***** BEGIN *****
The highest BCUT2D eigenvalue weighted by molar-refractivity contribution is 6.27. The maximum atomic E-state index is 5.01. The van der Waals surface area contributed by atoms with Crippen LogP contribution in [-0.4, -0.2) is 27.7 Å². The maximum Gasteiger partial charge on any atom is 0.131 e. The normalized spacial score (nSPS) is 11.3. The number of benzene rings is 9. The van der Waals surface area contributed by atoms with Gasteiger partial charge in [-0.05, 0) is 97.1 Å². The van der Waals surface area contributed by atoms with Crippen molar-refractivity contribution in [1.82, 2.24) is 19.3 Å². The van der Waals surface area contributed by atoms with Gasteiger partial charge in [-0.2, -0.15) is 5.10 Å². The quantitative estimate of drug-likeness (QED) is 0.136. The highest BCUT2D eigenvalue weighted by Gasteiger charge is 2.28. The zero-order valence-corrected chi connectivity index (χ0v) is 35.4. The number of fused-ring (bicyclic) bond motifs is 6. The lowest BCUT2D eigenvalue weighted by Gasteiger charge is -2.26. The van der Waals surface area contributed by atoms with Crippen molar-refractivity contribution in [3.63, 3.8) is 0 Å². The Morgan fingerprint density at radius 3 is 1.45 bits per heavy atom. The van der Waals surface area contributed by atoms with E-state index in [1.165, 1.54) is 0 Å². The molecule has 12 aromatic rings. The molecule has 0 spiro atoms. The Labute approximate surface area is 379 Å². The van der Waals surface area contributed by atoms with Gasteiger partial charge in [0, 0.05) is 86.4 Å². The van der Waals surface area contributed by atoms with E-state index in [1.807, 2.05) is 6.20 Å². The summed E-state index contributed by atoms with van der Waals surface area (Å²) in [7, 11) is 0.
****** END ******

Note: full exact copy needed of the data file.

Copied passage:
The highest BCUT2D eigenvalue weighted by molar-refractivity contribution is 6.27. The maximum atomic E-state index is 5.01. The van der Waals surface area contributed by atoms with Crippen LogP contribution in [-0.4, -0.2) is 27.7 Å². The maximum Gasteiger partial charge on any atom is 0.131 e. The normalized spacial score (nSPS) is 11.3. The number of benzene rings is 9. The van der Waals surface area contributed by atoms with Gasteiger partial charge in [-0.05, 0) is 97.1 Å². The van der Waals surface area contributed by atoms with Crippen molar-refractivity contribution in [1.82, 2.24) is 19.3 Å². The van der Waals surface area contributed by atoms with Gasteiger partial charge in [-0.2, -0.15) is 5.10 Å². The quantitative estimate of drug-likeness (QED) is 0.136. The highest BCUT2D eigenvalue weighted by Gasteiger charge is 2.28. The zero-order valence-corrected chi connectivity index (χ0v) is 35.4. The number of fused-ring (bicyclic) bond motifs is 6. The lowest BCUT2D eigenvalue weighted by Gasteiger charge is -2.26. The van der Waals surface area contributed by atoms with Crippen molar-refractivity contribution in [3.63, 3.8) is 0 Å². The Morgan fingerprint density at radius 3 is 1.45 bits per heavy atom. The van der Waals surface area contributed by atoms with E-state index in [1.165, 1.54) is 0 Å². The molecule has 12 aromatic rings. The molecule has 0 spiro atoms. The Labute approximate surface area is 379 Å². The van der Waals surface area contributed by atoms with Gasteiger partial charge in [0, 0.05) is 86.4 Å². The van der Waals surface area contributed by atoms with E-state index in [1.807, 2.05) is 6.20 Å². The summed E-state index contributed by atoms with van der Waals surface area (Å²) in [7, 11) is 0.